lar alterations secondary to SCI, in order to better understand the role of the autonomous nervous system on the changes in MAP and HR occurring immediately after an SCI. Animals: Male Wistar rats (body weight 150–180 g) were anesthetized with a mixture (i.m.) of ketamine (75 mg/kg) and xylazine hydrochloride (12.5 mg/kg). Animals were manipulated according to the ethical principles of our institutions and National Institute of Health (NIH) standards. The left femoral artery was cannulated and MAP recorded by a pressure transducer (P23ID, Gould Statham) linked to a Grass polygraph. HR was derived electronically from the upstroke of the arterial pulse pressure by a Grass tachograph. The left femoral vein was also cannulated for drug administration. MAP and HR were allowed to stabilize for 30 min before performing a laminectomy and spinal cord exposure. The body temperature of the animals was kept constant at 378C. After the animals had been in a stable hemodynamic condition for at least 15 min, a laminectomy was performed at T-5 level. The rats were then placed in a stereotaxic device to perform the spinal cord contusion as previously described [13]. Briefly, a stainless steel cylinder weighing 15 g and with a blunt tip of 2 mm diameter was dropped from a height of 14 cm through a guide tube onto the exposed dura, producing a severe injury with an inten-

0304-3940/02/$ - see front matter q 2002 Published by Elsevier Science Ireland Ltd. PII: S03 04 - 394 0( 0 1) 02 55 7- 5

G. Bravo et al. / Neuroscience Letters 319 (2002) 95–98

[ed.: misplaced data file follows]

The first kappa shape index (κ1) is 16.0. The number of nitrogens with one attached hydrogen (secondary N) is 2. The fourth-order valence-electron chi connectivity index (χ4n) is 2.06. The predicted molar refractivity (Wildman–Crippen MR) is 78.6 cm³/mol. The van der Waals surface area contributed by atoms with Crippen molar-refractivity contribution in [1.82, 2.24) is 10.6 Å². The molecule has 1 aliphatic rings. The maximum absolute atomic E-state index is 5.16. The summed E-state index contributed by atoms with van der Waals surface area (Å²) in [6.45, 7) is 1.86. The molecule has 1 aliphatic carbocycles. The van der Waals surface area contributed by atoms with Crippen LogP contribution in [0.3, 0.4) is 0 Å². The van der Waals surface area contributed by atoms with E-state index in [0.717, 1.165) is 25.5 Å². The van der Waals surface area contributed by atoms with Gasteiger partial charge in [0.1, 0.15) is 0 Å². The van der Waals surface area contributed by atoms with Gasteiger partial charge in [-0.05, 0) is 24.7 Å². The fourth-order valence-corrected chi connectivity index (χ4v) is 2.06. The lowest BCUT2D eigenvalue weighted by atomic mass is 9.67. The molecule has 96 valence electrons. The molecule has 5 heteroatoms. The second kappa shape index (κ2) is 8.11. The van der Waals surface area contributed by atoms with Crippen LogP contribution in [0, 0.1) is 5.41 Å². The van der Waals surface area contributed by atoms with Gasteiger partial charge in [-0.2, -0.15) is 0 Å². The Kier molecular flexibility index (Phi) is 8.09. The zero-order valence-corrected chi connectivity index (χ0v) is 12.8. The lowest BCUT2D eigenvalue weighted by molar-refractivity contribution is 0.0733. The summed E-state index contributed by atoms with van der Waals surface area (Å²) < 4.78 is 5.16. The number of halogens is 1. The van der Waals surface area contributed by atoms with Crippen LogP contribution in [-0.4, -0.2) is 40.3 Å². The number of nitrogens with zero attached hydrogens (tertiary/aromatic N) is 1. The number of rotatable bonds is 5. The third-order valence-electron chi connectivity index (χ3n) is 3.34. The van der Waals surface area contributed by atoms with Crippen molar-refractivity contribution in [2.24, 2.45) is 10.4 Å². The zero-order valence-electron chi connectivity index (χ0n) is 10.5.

sity of 210 g/cm. Using this supra threshold intensity of lesioning, total and permanent paraplegia follows [8]. Groups of six rats each were used. Group 1 served as control (sham-lesion), being submitted only to laminectomy without injury. Groups 2–5 were submitted to SCI at the T5–T6 level. Group 2 received vehicle (i.v. bolus 0.3 ml of saline) 30 min before injury. Group 3 received an i.v. bolus of the ganglionic blocking agent, pentolinium 3 mg/ kg in a volume of 0.3 ml, 30 min before injury. Group 4 received an i.v. bolus of the b-adrenoceptor blocker propranolol, 1.5 mg/kg in a volume of 0.3 ml, 30 min before injury. Group 5 was adrenalectomized and treated as group 2. Adrenal medullectomy was performed 72 h prior to experiments in rats under ether anesthesia. The two adrenal glands were exposed through flank incisions and the medullas were extruded with gentle forceps pressure on the adrenal after slitting the capsule. The skin was sutured and rats were allowed to recover from anesthesia. Three days later, the rats were anesthetized again before SCI. For all groups, SCI was performed under stable hemodynamic conditions. MAP and HR were continuously monitored for 30 min immediately before the lesion and 60 min after it. Finally, rats were sacrificed using an overdose of anesthesia. Propranolol and pentolinium (Sigma Chemical, St. Louis, MO, USA) were used dissolved in sterile 0.9% saline. MAP and HR values were continuously recorded in all rats. Within each experimental group, maximal and minimal values of the control group (only with injury) were compared with all other experimental groups by analysis of variance followed by the Dunnett’s t-test. Differences were considered to be statistically significant when P , 0:05. Sham-injured animals exhibited constant values of MAP and HR over the 60 min observation period. Basal MAP and HR values were similar for all experimental groups (Table 1). In animals submitted to SCI (group 2), there was an